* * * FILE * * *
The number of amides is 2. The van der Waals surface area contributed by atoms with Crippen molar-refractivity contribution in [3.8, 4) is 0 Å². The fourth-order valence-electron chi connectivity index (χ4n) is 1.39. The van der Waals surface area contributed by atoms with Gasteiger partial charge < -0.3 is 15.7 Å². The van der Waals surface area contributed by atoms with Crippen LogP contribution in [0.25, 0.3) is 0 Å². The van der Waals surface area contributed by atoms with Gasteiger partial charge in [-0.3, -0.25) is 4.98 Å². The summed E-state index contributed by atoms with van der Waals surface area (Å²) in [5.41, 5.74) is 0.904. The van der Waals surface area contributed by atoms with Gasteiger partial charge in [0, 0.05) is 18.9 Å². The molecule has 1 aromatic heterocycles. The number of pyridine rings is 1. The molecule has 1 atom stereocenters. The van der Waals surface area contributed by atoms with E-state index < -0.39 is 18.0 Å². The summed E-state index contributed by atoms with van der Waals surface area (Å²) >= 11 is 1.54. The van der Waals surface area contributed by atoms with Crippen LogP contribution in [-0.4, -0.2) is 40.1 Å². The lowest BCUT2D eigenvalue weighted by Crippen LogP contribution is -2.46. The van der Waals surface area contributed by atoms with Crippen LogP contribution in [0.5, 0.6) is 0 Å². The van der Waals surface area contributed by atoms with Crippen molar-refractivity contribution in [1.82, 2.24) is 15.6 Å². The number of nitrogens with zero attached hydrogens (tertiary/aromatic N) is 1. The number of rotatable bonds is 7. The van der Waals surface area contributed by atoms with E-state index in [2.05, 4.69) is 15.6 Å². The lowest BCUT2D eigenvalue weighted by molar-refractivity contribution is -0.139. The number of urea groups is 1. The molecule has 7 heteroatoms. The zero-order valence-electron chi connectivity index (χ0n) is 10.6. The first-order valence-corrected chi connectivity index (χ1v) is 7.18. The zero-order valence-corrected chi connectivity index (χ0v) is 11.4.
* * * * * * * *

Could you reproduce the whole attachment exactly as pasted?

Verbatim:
The number of amides is 2. The van der Waals surface area contributed by atoms with Crippen molar-refractivity contribution in [3.8, 4) is 0 Å². The fourth-order valence-electron chi connectivity index (χ4n) is 1.39. The van der Waals surface area contributed by atoms with Gasteiger partial charge < -0.3 is 15.7 Å². The van der Waals surface area contributed by atoms with Crippen LogP contribution in [0.25, 0.3) is 0 Å². The van der Waals surface area contributed by atoms with Gasteiger partial charge in [-0.3, -0.25) is 4.98 Å². The summed E-state index contributed by atoms with van der Waals surface area (Å²) in [5.41, 5.74) is 0.904. The van der Waals surface area contributed by atoms with Gasteiger partial charge in [0, 0.05) is 18.9 Å². The molecule has 1 aromatic heterocycles. The number of pyridine rings is 1. The molecule has 1 atom stereocenters. The van der Waals surface area contributed by atoms with E-state index < -0.39 is 18.0 Å². The summed E-state index contributed by atoms with van der Waals surface area (Å²) >= 11 is 1.54. The van der Waals surface area contributed by atoms with Crippen LogP contribution in [-0.4, -0.2) is 40.1 Å². The lowest BCUT2D eigenvalue weighted by Crippen LogP contribution is -2.46. The van der Waals surface area contributed by atoms with Crippen LogP contribution in [0.5, 0.6) is 0 Å². The van der Waals surface area contributed by atoms with Crippen molar-refractivity contribution in [1.82, 2.24) is 15.6 Å². The number of nitrogens with zero attached hydrogens (tertiary/aromatic N) is 1. The number of rotatable bonds is 7. The van der Waals surface area contributed by atoms with E-state index in [2.05, 4.69) is 15.6 Å². The lowest BCUT2D eigenvalue weighted by molar-refractivity contribution is -0.139. The number of urea groups is 1. The molecule has 7 heteroatoms. The zero-order valence-electron chi connectivity index (χ0n) is 10.6. The first-order valence-corrected chi connectivity index (χ1v) is 7.18. The zero-order valence-corrected chi connectivity index (χ0v) is 11.4.